Updated: May 27
While I’m still in the process of getting my first novel out into the world, I wanted to make sure I always had a ‘big’ project on the go so I had something to focus on rather than obsessively checking my emails to see whether publishers or agents had got back to me. To that end, I’m in the process of editing a memoir I’ve written (well, at least the first draft is done) on travelling the world with a baby.
Writing is a big, long road. Chopping it up into projects helps to keep you from feeling overwhelmed.
It’s tricky. I haven’t written non-fiction on this kind of scale before, so I’m trying to get my head around how best to write it. One of the things I’ve been doing to help me is reading lots of other books about women seeing the world. So far that’s included The Outrun by Amy Liptrot, No Hurry to Get Home by Emily Hahn, West with the Night by Beryl Markham and Eat, Pray, Love by Elizabeth Gilbert.
I’ve also recently started a structural analysis of Wild by Cheryl Strayed. This is a process I started when I did my Masters at City University, and one of the things we were asked to do was to reread certain books and analyse them for things like plot and structure. I came up with what (I thought) was a rather ingenious way of analysing structure.
As I read back through the book, I make a note of what each chapter contains, what its function is, and any comments I have about it. For the purposes of this analysis, I’m also focusing on the split between the ‘present’ moments of her trip and the memories that led up to her being there. The reason for this is that I’m discovering that far more pages of my book are taken up talking about my past/being a mum/why I’m doing the trip than writing about being on the trip itself.
Noticing things is an act of creativity in itself. There’s definitely something to be said for letting your feet do the thinking for a change.
I suspect that the act of writing it may have turned into some sort of introspective exercise, where I’ve splurged onto the page all my feelings about being a mum and being in the world (hint: there’s a lot) and I now have to pick back through it to figure out where the story about travelling got lost. So I decided to get back out into the world, to see if it could help me with my editing issues.
I had my very own ‘wild’ experience last week, in more ways than one. I had a few days without my daughter. She’s been having all kinds of fun with her grandparents while I’ve been able to write, sleep in and do things we can’t do when she’s here. At the weekend that took the form of two very snowy walks in the mountains. The first was shrouded and mysterious, cocooned in clouds while strange shapes loomed at us from the whiteness. The second was brilliant and bright, a difficult trudge up a very steep path followed by a wander in snow-soaked woods which made everything look magical. We also saw a mountain goat, stilled by our presence, its furry brown legs skipping back up the slope (how do they do that?) when it decided we were too threatening to stick around for.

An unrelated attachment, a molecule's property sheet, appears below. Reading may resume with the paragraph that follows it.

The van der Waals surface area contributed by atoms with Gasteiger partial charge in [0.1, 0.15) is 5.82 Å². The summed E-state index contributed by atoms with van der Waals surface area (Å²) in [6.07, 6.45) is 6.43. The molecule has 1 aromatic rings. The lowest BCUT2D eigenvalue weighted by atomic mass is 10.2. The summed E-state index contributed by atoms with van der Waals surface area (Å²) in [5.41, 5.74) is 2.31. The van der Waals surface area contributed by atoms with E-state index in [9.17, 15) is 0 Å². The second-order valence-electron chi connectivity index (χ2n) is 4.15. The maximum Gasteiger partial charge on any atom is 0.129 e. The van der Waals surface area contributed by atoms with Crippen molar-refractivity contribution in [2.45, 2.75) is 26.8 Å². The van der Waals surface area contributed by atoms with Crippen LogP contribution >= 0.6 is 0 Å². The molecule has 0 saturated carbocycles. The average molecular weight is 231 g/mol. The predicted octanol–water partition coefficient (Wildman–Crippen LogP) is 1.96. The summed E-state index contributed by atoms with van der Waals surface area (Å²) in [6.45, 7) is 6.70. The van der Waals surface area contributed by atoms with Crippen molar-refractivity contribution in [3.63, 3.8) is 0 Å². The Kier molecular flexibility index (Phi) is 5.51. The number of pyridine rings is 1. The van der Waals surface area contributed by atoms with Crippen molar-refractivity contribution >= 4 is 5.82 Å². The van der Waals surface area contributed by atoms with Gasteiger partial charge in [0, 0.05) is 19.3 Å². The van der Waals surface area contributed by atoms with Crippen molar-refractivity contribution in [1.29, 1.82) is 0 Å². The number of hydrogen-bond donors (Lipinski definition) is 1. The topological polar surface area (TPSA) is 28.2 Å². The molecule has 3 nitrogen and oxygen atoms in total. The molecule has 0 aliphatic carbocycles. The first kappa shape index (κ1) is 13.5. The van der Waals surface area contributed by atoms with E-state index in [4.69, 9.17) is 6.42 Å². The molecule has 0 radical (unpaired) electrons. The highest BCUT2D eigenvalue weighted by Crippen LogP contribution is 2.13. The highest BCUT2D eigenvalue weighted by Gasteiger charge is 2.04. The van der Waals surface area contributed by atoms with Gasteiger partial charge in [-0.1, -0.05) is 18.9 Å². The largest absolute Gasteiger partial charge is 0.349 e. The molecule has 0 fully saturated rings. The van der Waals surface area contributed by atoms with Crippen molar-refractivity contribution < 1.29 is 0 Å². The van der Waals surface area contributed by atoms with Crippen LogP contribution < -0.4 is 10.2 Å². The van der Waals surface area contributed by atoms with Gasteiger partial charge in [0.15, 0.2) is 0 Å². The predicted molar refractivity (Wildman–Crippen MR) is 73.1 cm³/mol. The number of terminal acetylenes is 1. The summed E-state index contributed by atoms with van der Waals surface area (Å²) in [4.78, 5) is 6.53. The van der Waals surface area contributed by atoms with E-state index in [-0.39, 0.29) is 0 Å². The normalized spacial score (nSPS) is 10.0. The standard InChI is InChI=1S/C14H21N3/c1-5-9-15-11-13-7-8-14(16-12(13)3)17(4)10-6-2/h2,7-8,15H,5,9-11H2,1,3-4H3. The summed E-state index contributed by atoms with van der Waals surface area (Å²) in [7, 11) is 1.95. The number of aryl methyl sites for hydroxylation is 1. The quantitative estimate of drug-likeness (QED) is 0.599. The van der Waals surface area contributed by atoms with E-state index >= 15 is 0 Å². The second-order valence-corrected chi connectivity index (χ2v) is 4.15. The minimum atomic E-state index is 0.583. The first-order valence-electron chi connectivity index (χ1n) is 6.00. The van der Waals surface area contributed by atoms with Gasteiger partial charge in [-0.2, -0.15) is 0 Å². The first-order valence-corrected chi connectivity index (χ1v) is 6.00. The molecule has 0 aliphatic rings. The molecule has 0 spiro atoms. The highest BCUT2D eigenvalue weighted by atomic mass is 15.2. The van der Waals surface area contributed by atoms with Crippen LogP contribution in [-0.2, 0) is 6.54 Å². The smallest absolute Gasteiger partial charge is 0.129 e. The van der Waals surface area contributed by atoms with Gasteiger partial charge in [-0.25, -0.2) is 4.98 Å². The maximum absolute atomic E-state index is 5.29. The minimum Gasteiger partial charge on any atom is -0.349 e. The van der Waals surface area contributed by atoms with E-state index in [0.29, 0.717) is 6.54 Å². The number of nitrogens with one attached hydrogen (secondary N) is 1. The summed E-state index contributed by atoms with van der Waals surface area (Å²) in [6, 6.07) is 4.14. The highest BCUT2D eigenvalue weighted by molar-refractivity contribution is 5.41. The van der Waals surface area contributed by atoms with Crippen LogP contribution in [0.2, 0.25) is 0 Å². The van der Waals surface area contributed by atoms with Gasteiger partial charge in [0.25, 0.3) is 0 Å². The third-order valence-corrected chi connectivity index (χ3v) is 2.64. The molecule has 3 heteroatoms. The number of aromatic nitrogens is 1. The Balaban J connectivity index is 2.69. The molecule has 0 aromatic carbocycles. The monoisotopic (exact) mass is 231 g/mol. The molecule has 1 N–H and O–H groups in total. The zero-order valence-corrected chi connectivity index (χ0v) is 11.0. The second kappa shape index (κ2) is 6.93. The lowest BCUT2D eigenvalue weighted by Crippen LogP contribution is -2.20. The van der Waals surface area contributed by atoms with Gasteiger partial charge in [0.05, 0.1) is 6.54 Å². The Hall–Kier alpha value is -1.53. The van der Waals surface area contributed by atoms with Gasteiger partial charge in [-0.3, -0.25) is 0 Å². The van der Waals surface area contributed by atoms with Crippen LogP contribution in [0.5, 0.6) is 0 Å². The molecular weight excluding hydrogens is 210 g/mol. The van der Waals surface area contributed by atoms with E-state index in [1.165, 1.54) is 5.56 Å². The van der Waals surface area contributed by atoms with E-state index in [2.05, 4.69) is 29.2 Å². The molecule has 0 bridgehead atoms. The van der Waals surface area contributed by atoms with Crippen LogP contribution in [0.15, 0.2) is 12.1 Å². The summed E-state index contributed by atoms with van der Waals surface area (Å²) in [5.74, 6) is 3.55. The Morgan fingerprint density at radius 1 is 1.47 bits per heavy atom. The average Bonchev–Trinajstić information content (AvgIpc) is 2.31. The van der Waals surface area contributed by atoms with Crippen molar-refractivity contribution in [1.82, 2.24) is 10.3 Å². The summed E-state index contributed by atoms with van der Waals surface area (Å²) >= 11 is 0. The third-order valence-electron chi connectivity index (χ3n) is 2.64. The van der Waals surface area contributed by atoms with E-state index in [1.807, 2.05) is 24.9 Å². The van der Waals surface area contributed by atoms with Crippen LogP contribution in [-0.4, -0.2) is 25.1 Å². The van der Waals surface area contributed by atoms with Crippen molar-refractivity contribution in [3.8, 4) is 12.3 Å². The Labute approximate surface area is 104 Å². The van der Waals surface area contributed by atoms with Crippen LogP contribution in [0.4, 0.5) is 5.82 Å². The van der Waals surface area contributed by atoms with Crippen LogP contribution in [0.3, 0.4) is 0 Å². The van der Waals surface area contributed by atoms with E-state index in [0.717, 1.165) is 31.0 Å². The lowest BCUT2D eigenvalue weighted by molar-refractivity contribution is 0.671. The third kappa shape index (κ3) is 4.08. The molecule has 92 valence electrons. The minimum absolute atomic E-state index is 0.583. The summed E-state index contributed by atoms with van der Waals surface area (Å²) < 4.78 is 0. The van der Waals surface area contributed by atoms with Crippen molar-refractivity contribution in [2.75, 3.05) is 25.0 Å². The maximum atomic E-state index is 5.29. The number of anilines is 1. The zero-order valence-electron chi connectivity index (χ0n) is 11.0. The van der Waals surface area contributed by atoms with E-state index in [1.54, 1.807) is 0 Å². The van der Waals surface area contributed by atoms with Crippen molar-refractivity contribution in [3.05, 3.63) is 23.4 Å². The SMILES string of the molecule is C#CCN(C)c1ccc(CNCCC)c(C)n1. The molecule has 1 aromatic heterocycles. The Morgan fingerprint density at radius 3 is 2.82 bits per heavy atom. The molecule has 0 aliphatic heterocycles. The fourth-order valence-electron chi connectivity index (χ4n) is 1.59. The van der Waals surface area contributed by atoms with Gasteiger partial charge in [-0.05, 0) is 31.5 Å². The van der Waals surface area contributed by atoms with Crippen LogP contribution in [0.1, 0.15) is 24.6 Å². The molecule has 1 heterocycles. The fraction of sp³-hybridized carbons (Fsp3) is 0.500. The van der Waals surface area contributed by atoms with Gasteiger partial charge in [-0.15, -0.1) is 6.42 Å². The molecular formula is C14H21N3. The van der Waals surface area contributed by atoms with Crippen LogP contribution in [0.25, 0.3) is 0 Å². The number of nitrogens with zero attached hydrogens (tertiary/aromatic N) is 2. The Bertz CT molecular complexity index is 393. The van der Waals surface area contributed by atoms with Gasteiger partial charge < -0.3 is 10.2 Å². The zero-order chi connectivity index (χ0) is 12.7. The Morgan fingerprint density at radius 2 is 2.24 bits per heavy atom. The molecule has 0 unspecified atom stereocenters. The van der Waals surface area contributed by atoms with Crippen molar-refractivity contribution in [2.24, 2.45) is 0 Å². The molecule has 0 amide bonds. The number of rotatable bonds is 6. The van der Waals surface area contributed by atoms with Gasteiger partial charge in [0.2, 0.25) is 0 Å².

After seeing so many animal tracks this was my assurance that we were in a truly wild place.
It’s been a while since I’ve felt physically tired like that. Not the standard head-tired I get from stress or over thinking, or even the weary-tired I get from entertaining a three-year-old. This was the bone-deep ache of having walked a lot of miles in deep snow after a few months of very little exercise.
Cheryl Strayed notes that, although she expected revelations while undertaking her amazing feat of hiking, at first all she gets is a tape-loop of songs in her head. That definitely happens to me. I remember when we were travelling and I thought I’d end up with profound thoughts about the world, and I had ‘Wind the Bobbin Up’ on loop through an entire trek of the Costa Rican rainforest. In the same way, on the mountain I veered between ‘You Can Go Your Own Way’ by Fleetwood Mac and ‘Good Vibrations’ by the Beach Boys. These snippets accompanied me all the way up and back, four hours of trekking in total (including stop-and-breathe and stop-and-eat time). So much for flashes of ‘how I’m going to structure my book’ insight.
Wide open spaces will always lead to clarity, even if it doesn’t arrive until after your muscles have stopped aching.
It’s hard to give shape to your life. After all, it’s just a thread of random events, not a carefully thought out narrative structure (I have SO many plot maps for my first novel). The book, like this blog, will need to be a careful selection of elements that I think makes narrative sense, strung together to create some kind of meaning.
Until I find it, I like being able to think back through our adventures. Be struck by vivid memories and surprised by things I thought I’d forgotten. Taking my feet and myself out into the world has gained a new significance in the last year, but it will continue to be a time for building strength and finding beauty. It will hopefully also be a kind of thought factory – giving my body over to its physical self in order to let whatever clicking and whirring needs to happen behind the scenes in order to turn this jumbled collection of thoughts into a book.
Let’s hope that the structure of my book gets a little clearer than this…
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